FG: What is true is that the people living in so-called "monolingual" countries where millions of people only speak one language (the United States, France, Germany, Japan, etc.) do not have the need to acquire another language. And even if they do learn a second language at school, they rarely have the opportunity to practice it, unfortunately.
NK: So many people forget a language after they've studied it, due to lack of use. How much of a language stays with us after we've forgotten it?
FG: This is a badly studied aspect of language learning but it would appear that much more remains than we would have thought at first. The language just needs to be reactivated and aspects of it relearned.
NK: You have written extensively about the rights of deaf children to gain proficiency in the majority language, at least in the written form. How common is bilingualism among the Deaf community, and what are the biggest barriers for deaf children to obtain proficiency in two languages?
FG: If one accepts that one can be bilingual in a sign language and the written form of a spoken language, then many Deaf people are bilingual. The problem is that with the advent of cochlear implants, many deaf children are not taught sign language and hence are not bilingual. In my "The right of the deaf child to grow up bilingual" which has been translated into some 35 languages, I make a strong case for allowing deaf children to grow up with two languages, the majority language of the country or region they live in and the sign language used by the Deaf community they naturally belong to.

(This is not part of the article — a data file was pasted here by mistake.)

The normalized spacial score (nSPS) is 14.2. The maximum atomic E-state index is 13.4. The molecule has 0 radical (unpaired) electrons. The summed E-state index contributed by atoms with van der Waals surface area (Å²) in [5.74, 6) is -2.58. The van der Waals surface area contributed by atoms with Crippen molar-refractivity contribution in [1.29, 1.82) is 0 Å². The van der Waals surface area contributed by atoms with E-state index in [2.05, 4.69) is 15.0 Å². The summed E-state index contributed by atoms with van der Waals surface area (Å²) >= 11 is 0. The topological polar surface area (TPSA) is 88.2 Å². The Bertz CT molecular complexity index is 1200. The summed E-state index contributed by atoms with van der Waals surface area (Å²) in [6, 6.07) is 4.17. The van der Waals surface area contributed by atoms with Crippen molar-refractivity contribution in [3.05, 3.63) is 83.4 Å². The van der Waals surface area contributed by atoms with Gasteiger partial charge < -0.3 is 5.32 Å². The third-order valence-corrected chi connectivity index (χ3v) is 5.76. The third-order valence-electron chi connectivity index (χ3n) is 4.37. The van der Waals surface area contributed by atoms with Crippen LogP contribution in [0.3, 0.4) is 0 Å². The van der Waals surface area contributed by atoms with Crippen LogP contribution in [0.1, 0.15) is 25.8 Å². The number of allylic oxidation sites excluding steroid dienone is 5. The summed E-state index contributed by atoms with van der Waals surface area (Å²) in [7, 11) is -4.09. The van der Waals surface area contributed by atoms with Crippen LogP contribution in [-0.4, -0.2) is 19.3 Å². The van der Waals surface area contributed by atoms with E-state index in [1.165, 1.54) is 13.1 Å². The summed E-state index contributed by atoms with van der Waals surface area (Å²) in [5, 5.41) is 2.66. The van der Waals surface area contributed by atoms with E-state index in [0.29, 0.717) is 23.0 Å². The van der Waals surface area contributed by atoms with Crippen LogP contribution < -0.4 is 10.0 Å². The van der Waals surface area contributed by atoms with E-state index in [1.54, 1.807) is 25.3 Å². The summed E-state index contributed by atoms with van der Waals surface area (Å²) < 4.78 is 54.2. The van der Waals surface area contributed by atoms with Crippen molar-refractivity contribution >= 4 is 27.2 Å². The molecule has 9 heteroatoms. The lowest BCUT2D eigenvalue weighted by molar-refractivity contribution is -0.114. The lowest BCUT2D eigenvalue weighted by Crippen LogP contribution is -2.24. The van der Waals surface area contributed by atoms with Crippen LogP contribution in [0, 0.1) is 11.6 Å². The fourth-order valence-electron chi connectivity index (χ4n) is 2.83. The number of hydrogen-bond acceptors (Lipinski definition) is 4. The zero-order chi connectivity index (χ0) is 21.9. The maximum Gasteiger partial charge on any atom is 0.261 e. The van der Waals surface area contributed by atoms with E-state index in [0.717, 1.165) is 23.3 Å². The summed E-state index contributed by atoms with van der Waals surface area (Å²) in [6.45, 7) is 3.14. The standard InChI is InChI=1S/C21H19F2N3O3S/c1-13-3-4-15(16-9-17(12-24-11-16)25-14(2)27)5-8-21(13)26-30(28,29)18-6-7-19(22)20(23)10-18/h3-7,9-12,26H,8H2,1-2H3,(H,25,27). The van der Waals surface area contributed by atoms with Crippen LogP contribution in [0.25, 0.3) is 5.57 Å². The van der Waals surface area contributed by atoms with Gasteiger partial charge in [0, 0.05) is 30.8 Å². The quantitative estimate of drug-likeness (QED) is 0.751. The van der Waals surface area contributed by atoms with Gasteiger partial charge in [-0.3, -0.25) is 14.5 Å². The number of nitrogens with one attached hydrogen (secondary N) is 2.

NK: The market for translation and interpreting has been growing steadily, even throughout the global economic downturn. Due to this growth in demand, many in the industry are concerned about the qualifications of the translators and interpreters hired to do the work. In many cases, there have been reports of individuals being hired who are not truly proficient in both languages at the levels required for this kind of work. What is your view on the level of bilingualism required for translation and interpreting work, compared to other types of jobs that require bilingualism?
FG: In two posts on my blog, "Desperately seeking a final translation" and "Those incredible interpreters", I stress the "special bilingual" nature of professional translators and interpreters. For example, translators must have a complete set of translation equivalents in the other language (at least in the domains concerned). They must also know the two languages (or dialects) fluently, at all linguistic levels, and they must avoid all the usual translation traps such as false friends and literal translations. As for interpreters, in addition to all this, they must have all the linguistic and cognitive skills that allow them to go from one language to the other, either simultaneously or successively. It is no wonder that translators and interpreters are considered special bilinguals!
You may be also interested in early child language development for Deaf children.
This documentation project follows a baby's language acquisition, literacy development, and phonological acquisition in sign language, specifically ASL, week by week from gazing at birth to manual babbling, to first words just before the first birthday in a natural native-ASL environment and visual culture.
The second-year and third-year documentation continues to follow the same child's language and phonological acquisition and literacy development in ASL on a weekly basis from the one-word stage to two-word and multiple utterances.
The documentary continues to follow the same child's ASL language and literacy development on a regular basis from age three to four. It surveys ASL phonological acquisition and more complex utterances.
These posts on ASL-English bilingualism, language acquisition, and bilingual education may be of an interest for parents who raise a bilingual-bimodal child in ASL (or another signed language) and English (or another written and/or spoken language of its respective) as well as informative and educational for ASL specialists, educators, and professionals.